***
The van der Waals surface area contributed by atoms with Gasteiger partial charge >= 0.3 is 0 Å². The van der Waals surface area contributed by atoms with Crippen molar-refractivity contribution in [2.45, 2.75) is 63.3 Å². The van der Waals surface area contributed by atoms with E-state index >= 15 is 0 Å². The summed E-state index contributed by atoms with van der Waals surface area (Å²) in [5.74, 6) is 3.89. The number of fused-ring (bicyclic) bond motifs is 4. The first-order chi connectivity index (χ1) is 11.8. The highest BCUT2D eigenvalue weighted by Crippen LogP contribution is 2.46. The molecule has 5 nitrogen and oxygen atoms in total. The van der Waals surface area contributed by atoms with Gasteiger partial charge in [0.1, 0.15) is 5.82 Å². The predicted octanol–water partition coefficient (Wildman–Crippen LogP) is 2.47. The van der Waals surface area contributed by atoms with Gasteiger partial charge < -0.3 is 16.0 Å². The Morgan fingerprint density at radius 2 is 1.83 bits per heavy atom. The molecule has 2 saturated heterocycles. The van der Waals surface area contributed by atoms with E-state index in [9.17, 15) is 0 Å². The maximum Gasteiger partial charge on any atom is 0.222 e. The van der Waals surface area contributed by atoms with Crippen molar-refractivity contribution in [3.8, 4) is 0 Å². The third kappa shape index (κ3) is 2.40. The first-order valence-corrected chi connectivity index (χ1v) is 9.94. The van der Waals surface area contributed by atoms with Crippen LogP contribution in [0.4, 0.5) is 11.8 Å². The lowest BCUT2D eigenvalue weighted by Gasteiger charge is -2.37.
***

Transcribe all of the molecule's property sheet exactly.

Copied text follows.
The van der Waals surface area contributed by atoms with Gasteiger partial charge >= 0.3 is 0 Å². The van der Waals surface area contributed by atoms with Crippen molar-refractivity contribution in [2.45, 2.75) is 63.3 Å². The van der Waals surface area contributed by atoms with E-state index >= 15 is 0 Å². The summed E-state index contributed by atoms with van der Waals surface area (Å²) in [5.74, 6) is 3.89. The number of fused-ring (bicyclic) bond motifs is 4. The first-order chi connectivity index (χ1) is 11.8. The highest BCUT2D eigenvalue weighted by Crippen LogP contribution is 2.46. The molecule has 5 nitrogen and oxygen atoms in total. The van der Waals surface area contributed by atoms with Gasteiger partial charge in [0.1, 0.15) is 5.82 Å². The predicted octanol–water partition coefficient (Wildman–Crippen LogP) is 2.47. The van der Waals surface area contributed by atoms with Gasteiger partial charge < -0.3 is 16.0 Å². The Morgan fingerprint density at radius 2 is 1.83 bits per heavy atom. The molecule has 2 saturated heterocycles. The van der Waals surface area contributed by atoms with E-state index in [9.17, 15) is 0 Å². The maximum Gasteiger partial charge on any atom is 0.222 e. The van der Waals surface area contributed by atoms with Crippen molar-refractivity contribution in [3.8, 4) is 0 Å². The third kappa shape index (κ3) is 2.40. The first-order valence-corrected chi connectivity index (χ1v) is 9.94. The van der Waals surface area contributed by atoms with Crippen LogP contribution in [0.4, 0.5) is 11.8 Å². The lowest BCUT2D eigenvalue weighted by Gasteiger charge is -2.37.